Things Aren't so Bad at Microsoft
Vladimir is a member of The Motley Fool Blog Network -- entries represent the personal opinion of the blogger and are not formally edited.
Microsoft (NASDAQ: MSFT) fell 11.4% after the company issued its quarterly earnings report. Such a move is rare for a stock with capitalization over $260 billion. Clearly, the earnings report had disappointed investors. However, sometimes such moves are exaggerated and present a buying opportunity. Is this the case with Microsoft?
Let’s examine what scared investors. Microsoft has missed analysts’ estimates on both earnings and revenue. There were two main sources for the miss: the softness in Windows revenue and a $900 million charge related to Surface RT inventory adjustments.
Surface RT has looked dubious many observers. Now, it is clearer than ever that it looked dubious to potential customers, too. Microsoft has cut $150 from the price of Surface RT, resulting in a write-off from inventory. The company has ultimately realized that, at this price tag, it just can't compete with Apple (NASDAQ: AAPL) and Samsung.
The tablet field is getting crowded, especially considering the number of Chinese producers throwing Android-based devices at the market at low prices. This is not very important for the U.S., but it has a significant impact on emerging markets. The demand for higher-end products seems to have slowed down. Apple recently cut iPhone orders by 20% due to the slow demand in high-end smartphones. The company has updated neither the iPhone nor the iPad for a while, and this is weighing on the stock price. Despite the fact that Apple trades at a cheap 9.77 forward P/E, the shares remain in the downtrend. The stock is down 19% this year, and clearly needs a boost in the form of fresh products. However, those products are not going out until this fall. Many investors are sitting on the sidelines to see what happens when they hit the shelves.
The cut in the Surface RT price looks like a desperate move from Microsoft. The company has produced those tablets, but nobody is buying them. Surface RT write-offs had a $0.07 impact on earnings, eating more than 10%.
While the Surface RT issue is clearly unpleasant, it is not the core of Microsoft’s business. What’s much more important is the Windows segment. Windows was hit by the combination of weak PC sales and Windows 8. Microsoft execs could state that Windows 8 is the new experience, but unless customers agree with that, the train would not go further. Some even blame Windows 8 for weaker PC sales, but I think that's an exaggeration. Microsoft expects that consumer PC sales will drop by 20%, which is a huge number.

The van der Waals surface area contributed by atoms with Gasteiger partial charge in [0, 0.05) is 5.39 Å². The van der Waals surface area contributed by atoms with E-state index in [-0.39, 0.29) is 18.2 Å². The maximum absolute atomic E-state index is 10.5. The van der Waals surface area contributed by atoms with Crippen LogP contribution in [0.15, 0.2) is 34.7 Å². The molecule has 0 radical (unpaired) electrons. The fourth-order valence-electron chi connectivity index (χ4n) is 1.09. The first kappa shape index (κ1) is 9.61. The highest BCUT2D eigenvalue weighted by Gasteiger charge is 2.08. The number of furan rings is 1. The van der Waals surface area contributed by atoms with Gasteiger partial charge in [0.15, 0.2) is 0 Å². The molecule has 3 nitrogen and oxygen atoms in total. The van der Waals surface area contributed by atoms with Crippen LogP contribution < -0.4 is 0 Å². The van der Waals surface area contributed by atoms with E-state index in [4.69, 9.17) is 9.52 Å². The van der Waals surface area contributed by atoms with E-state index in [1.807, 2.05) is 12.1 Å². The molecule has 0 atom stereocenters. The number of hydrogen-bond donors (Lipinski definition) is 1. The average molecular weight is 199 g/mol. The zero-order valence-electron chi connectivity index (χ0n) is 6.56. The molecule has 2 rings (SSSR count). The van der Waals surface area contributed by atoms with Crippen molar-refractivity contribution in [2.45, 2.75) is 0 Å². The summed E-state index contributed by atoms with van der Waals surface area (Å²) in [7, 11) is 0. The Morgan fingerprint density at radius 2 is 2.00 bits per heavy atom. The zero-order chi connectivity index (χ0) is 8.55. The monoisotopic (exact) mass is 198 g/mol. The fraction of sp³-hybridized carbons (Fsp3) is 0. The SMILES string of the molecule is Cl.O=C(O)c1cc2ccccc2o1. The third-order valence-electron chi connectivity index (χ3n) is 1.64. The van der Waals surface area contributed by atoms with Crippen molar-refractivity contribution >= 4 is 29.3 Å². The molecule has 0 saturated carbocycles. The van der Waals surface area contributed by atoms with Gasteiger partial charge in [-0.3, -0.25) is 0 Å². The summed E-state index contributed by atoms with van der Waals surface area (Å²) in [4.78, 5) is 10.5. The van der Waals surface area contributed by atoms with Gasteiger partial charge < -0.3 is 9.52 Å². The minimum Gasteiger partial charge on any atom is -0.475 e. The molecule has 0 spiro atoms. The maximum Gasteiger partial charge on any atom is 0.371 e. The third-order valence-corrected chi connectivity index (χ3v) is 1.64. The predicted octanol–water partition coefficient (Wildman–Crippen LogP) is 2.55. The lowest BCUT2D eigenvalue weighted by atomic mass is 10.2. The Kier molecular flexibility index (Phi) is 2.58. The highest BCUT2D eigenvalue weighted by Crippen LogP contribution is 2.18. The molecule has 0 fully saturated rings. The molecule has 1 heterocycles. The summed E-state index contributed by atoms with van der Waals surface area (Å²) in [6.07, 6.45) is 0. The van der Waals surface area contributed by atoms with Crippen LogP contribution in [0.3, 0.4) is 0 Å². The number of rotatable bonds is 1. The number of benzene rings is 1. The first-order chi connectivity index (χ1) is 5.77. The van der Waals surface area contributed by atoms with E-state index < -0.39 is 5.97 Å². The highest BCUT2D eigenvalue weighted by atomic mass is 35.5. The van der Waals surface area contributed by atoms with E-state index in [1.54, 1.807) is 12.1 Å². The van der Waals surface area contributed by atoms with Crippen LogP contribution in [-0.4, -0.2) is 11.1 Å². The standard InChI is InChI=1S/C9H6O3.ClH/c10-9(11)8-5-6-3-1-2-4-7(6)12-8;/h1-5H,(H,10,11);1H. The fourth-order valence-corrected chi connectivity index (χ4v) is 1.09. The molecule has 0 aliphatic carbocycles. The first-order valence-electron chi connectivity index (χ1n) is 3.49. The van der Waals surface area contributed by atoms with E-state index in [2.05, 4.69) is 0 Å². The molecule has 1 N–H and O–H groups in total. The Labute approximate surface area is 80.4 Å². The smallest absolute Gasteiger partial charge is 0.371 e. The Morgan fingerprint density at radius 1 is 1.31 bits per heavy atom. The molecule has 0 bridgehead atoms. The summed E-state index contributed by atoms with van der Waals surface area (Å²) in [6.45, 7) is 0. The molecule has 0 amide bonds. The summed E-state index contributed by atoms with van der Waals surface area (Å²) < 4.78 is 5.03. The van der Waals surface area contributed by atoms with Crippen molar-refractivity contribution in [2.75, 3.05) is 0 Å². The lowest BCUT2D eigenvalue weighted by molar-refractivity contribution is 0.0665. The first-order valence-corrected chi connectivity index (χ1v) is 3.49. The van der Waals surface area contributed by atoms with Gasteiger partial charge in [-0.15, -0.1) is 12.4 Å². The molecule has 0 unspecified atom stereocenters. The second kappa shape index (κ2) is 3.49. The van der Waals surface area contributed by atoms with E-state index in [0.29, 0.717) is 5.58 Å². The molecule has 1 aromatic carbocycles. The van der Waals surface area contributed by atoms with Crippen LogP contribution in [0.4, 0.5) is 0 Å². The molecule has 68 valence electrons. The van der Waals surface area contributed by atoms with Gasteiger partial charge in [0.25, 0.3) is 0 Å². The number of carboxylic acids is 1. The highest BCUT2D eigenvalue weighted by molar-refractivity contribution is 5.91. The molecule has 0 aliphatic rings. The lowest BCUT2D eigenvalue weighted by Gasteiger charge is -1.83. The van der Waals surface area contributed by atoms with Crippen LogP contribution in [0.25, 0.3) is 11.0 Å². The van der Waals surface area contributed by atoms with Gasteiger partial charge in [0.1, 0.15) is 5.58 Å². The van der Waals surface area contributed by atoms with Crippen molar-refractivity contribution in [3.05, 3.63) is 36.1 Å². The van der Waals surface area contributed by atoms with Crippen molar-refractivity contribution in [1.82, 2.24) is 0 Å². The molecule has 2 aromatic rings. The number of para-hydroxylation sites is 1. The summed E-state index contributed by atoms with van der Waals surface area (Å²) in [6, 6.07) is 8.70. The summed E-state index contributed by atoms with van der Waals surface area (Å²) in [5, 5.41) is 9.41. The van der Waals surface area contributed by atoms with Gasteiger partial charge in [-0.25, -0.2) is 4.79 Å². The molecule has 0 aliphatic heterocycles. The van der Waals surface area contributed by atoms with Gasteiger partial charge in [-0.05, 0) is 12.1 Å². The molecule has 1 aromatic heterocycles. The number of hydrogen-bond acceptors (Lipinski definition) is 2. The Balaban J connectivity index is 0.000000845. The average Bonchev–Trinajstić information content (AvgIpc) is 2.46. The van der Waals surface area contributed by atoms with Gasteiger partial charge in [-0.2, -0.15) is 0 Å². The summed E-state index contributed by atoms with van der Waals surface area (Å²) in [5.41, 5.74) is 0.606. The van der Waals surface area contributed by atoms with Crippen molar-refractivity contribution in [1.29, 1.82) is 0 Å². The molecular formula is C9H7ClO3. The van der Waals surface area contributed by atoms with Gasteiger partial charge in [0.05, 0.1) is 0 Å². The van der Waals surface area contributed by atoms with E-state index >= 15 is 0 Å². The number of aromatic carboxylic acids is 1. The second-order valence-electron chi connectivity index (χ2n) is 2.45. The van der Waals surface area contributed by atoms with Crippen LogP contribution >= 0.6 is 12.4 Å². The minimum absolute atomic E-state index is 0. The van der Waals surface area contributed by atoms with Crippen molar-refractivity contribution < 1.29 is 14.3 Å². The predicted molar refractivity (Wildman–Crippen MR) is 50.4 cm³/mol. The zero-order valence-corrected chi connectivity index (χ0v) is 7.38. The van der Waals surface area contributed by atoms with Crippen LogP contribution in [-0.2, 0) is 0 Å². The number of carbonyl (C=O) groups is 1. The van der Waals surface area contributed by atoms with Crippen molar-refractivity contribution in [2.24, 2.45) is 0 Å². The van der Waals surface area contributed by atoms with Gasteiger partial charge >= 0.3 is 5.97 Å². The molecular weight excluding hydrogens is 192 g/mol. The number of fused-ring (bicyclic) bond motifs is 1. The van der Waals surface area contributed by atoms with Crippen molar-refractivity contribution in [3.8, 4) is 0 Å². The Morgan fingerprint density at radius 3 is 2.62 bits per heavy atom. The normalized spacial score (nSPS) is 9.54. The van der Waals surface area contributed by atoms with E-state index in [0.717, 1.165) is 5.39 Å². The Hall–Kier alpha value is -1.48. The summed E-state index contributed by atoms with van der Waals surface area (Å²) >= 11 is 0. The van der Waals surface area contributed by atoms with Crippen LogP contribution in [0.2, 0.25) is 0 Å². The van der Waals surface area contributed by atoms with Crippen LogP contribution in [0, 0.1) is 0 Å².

Microsoft is performing well on the enterprise front. Enterprise Services revenue was up 9%. SQL server revenue grew 16%. Microsoft established a partnership with Oracle (NYSE: ORCL) in order to gain more customers for its Windows Azure platform. Windows Azure has grown its enterprise customer base by 25%.
Microsoft offers solutions that are suitable for small and mid-sized businesses, which gives it an edge over Oracle, whose solutions are pricier. Global IT spending is muted due to unfavorable economic situations, and customers are trying to save every penny. Oracle’s earnings report in the second half of June showed major softness in hardware sales, as well as problems on the software front. The stock was punished and became attractive. Since then, it has rebounded, but is still down 4% year-to-date. The stock trades at 10.1 forward P/E, but lacks growth catalysts. The possible upside looks equal to the possible downside at current prices.
Office 365 is also gaining momentum. There are currently more than one million Office 365 Home Premium subscribers. I think that the subscription model could pay off, as it provides a more stable revenue stream and helps fight piracy.
If put on scales, do bad factors outweigh positive ones? I think that the sell-off was overdone. At current prices, Microsoft yields 2.93% and should attract income hunters. Surface RT is not a major part of the business. Perhaps, Microsoft would even say goodbye to tablets at some point. The enterprise segment is doing well. The subscription model is going to pay off in the future, although it pressures the bottom line in the near term.
Apple continues to be in a down trend. Only new products would be able to lift the stock again. Despite the fact that Apple yields 2.87%, I would not recommend it as an income source, as there could be significant volatility in the stock.
Oracle lacks momentum. The company continues to be pressured by the drop in hardware and worldwide cuts in IT spending. The stock seems fairly valued at the moment.
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Vladimir Zernov has no position in any stocks mentioned. The Motley Fool recommends Apple. The Motley Fool owns shares of Apple, Microsoft, and Oracle.. Try any of our Foolish newsletter services free for 30 days. We Fools may not all hold the same opinions, but we all believe that considering a diverse range of insights makes us better investors. The Motley Fool has a disclosure policy. Is this post wrong? Click here. Think you can do better? Join us and write your own!